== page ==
Appealing Work: An Investigation of How Ethnographic Texts Convince

  • Golden-Biddle K
  • Locke K
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This paper examines iiow written research accounts based on ethnography appeal to readers to find them convincing. In particular, it highlights the role of rhetoric in the readers' interaction with and interpretation of the accounts. Extending relevant work in the litera-tures of organization studies, anthropology and literary criticism, the paper develops three dimensions—authenticity, plausibility and criticality—central to the process of convincing. Further, through the analysis of a sample of ethnographic articles, it discloses the particular writing practices and more general strategies that make claims on readers to engage the texts and to accept that these three dimensions have been achieved. Through authenticity, ethnographic texts appeal to readers to accept that the researcher was indeed present in the field and grasped how the members understood their world. Strategies to achieve authenticity include: particularizing everyday life, delineating the relationship between the researcher and organization members, depicting the disciplined pursuit and analysis of data, and qualifying personal biases. Through plausibility, ethnographic texts make claims on readers to accept that the findings make a distinctive contribution to issues of common concern. Plausibility is accomplished by strategies that normalize unorthodox methodologies, recruit the reader, legitimate atypical situations, smooth contestable assertions, build dramatic anticipation, and differentiate the findings. Finally, through criticality, ethnographic texts endeavor to probe readers to re-examine the taken-for-granted assumptions that underly their work. Strategies to achieve criticality include: carving out room to reflect, provoking the recognition and examination of differences, and enabling readers to imagine new possibilities. The empirical analyses, which highlight both the rhetorical and substantive aspects of convincing, suggest that at a minimum ethnographic texts must achieve both authenticity and plausibility—that is, they must convey the vitality and uniqueness of the field situation and also build their case for the particular contribution of the findings to a disciplinary area of common interest. These analyses also suggest that the most provocative task and promising potential of ethnography is the use of richly-grounded data to not only refiect on the members' world, but more importantly to provoke an examination of the readers' prevailing assumptions and beliefs, (CONVINCING; QUALITATIVE RESEARCH; RHETORIC INTERPRETIVE PER-SPECTIVE; ETHNOGRAPHY) As in the social sciences generally, in the field of organization studies, accepted standards and practices exist for writing and for assessing the convincingness of written work which falls within the purview of normal science; that is work which adopts the positivist perspective and employs quantitative methodology (cf. Campbell and Stanley 1963, Cook and Campbell 1979, Kerlinger 1973). Some researchers using qualitative data have integrated their work into this perspective and have adopted these generally-accepted standards and practices. Specifically, they argue that qualita-tive data can be "triangulated" with quantitative data (Jick 1984, Mintzberg 1979) in order to generate theory which can later be tested more rigorously by quantitative approaches. However, when the interpretive perspective of science is adopted, as in much of the work based on ethnography, the generally-accepted standards and practices for writing and assessing the convincingness of this work become increas-ingly difficult to apply. • Accepted by Richard L, Daft; received June 1990, This paper has been with the authors for two revisions,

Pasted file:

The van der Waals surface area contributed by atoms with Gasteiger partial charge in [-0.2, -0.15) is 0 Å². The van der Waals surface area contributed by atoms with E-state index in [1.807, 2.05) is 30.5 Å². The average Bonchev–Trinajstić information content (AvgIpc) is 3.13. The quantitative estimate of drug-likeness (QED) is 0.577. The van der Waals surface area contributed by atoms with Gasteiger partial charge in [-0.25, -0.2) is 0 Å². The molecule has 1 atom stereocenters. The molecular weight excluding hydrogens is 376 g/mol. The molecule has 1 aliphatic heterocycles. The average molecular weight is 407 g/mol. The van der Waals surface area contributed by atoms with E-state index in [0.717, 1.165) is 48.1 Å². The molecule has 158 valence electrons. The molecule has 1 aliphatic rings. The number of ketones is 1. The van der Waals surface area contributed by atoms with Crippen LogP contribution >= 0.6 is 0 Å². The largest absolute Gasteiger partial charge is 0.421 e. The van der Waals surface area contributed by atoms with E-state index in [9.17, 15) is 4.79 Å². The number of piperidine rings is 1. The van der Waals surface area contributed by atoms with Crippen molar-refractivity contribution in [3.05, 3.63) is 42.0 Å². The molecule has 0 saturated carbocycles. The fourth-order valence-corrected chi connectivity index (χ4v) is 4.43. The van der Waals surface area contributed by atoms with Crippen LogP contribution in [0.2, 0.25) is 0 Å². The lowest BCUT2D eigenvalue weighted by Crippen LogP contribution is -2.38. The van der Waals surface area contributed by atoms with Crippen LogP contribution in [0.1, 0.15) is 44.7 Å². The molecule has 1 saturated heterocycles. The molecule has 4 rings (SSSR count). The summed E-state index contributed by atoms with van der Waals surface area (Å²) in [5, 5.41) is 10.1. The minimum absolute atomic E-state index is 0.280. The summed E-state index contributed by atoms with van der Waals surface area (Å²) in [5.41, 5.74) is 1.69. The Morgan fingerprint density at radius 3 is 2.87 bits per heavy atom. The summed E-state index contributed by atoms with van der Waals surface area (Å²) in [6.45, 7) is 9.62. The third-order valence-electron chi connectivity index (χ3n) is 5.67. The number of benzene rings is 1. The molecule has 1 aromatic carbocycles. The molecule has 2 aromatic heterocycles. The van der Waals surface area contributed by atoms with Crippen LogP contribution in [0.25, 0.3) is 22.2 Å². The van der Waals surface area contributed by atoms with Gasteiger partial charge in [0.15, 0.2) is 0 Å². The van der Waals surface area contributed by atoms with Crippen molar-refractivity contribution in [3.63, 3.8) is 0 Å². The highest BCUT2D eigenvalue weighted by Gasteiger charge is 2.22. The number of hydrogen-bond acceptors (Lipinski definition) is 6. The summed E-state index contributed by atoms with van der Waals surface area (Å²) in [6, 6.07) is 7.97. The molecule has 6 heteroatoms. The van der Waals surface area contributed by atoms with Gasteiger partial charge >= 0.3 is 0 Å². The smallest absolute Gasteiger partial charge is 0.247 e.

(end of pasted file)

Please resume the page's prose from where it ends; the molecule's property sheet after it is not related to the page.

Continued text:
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  • Karen Golden-Biddle

  • Karen Locke

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